Pregnant women who smoke, urged to give up before 15-week 'deadline'

March 26, 2009

Women who stop smoking before week 15 of pregnancy cut their risk of spontaneous premature birth and having small babies to the same as non-smokers, according to research published on bmj.com today.

Women who do not quit by 15 weeks, are three times more likely to give birth prematurely and twice as likely to have compared to who have stopped , say the researchers. The lead author, Dr Lesley McCowan at the University of Auckland, says that maternity care providers need to emphasise to women the major benefits of giving up smoking before 15 weeks in with the goal of becoming smoke free as early in pregnancy as possible.

While it is well established that smoking in pregnancy increases the risk of miscarriage, ectopic pregnancy, , small babies, stillbirth and neonatal death, say the authors, no study has yet determined whether stopping smoking in early pregnancy reduces the risks of small babies and premature births.

The authors surveyed over 2,500 participating in the SCOPE study in Australia and New Zealand at 15 weeks gestation. The participants were divided into three groups: non smoker, stopped smoker and current smoker. The 'stopped smoker' group all gave up before 15 weeks of pregnancy.

The results show that there were no differences between the rates of premature birth between stopped smokers and non-smokers, whereas current smokers had much higher risk. Similar results were revealed for expected baby size.

Another important finding was that women who stopped smoking were not more stressed than women who continued to smoke.

The smoking status of the participants also revealed social and health inequalities. Smokers were more likely to be single mothers, less well educated, unemployed, overweight or underweight. They were more likely to be drinking alcohol and less likely to be taking folic acid at 15 weeks of pregnancy.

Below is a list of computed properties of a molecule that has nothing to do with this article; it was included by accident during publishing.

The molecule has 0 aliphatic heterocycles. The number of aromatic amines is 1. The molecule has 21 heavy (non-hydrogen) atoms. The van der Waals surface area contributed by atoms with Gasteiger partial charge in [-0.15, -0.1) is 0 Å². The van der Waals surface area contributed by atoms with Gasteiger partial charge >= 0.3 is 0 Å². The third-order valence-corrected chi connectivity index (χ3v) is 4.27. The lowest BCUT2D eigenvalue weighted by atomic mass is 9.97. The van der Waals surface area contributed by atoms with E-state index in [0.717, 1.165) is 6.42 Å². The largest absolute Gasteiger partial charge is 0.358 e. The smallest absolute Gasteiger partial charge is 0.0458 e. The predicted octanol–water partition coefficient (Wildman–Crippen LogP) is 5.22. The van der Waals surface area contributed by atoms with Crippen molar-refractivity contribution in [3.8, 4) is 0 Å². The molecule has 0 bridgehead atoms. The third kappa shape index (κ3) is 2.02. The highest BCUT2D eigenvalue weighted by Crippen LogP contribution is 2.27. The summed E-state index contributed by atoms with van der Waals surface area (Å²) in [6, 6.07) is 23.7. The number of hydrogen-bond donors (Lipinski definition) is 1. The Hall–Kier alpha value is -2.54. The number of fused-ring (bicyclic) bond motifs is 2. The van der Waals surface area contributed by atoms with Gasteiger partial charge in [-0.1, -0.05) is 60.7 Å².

In conclusion, the authors say that their "results are of considerable public health importance. The data suggest that the adverse effects of smoking on these late pregnancy outcomes may be largely reversible if smoking is ceased early in pregnancy, offering an important incentive for pregnant women who smoke to become smoke-free early in pregnancy."

Source: British Medical Journal (news : web)

Related Stories

Recommended for you

Poor sleep could lead to heavier drinking in young adults, study finds

December 8, 2017
A shortened night of sleep may increase young adults' risk of heavier drinking, according to a new Yale study that assessed reciprocal variations in sleep and drinking over time in young adults.

Researchers say nutritional labeling for sodium doesn't work

December 8, 2017
Potato chips, frozen pizza, a fast food hamburger-these foods are popular in the American diet and saturated with sodium. Though eating too much can lead to high blood pressure and heart disease, 90 percent of Americans eat ...

Observation care may save more than thought

December 8, 2017
In the world of health care spending policy, it usually works that as Medicare goes so goes private insurance on matters of managing the cost and quality of care.

Screen time before bed linked with less sleep, higher BMIs in kids

December 7, 2017
It may be tempting to let your kids stay up late playing games on their smartphones, but using digital devices before bed may contribute to sleep and nutrition problems in children, according to Penn State College of Medicine ...

Mindful yoga can reduce risky behaviors in troubled youth, says research

December 7, 2017
For some young people, dealing with life stressors like exposure to violence and family disruption often means turning to negative, risky behaviors—yet little is known about what can intervene to stop this cycle.

Teen girls 'bombarded and confused' by sexting requests: study

December 7, 2017
Adolescent women feel intense pressure to send sexual images to men, but they lack the tools to cope with their concerns and the potential consequences, according to new Northwestern University research published Wednesday, ...

0 comments

Please sign in to add a comment. Registration is free, and takes less than a minute. Read more

Click here to reset your password.
Sign in to get notified via email when new comments are made.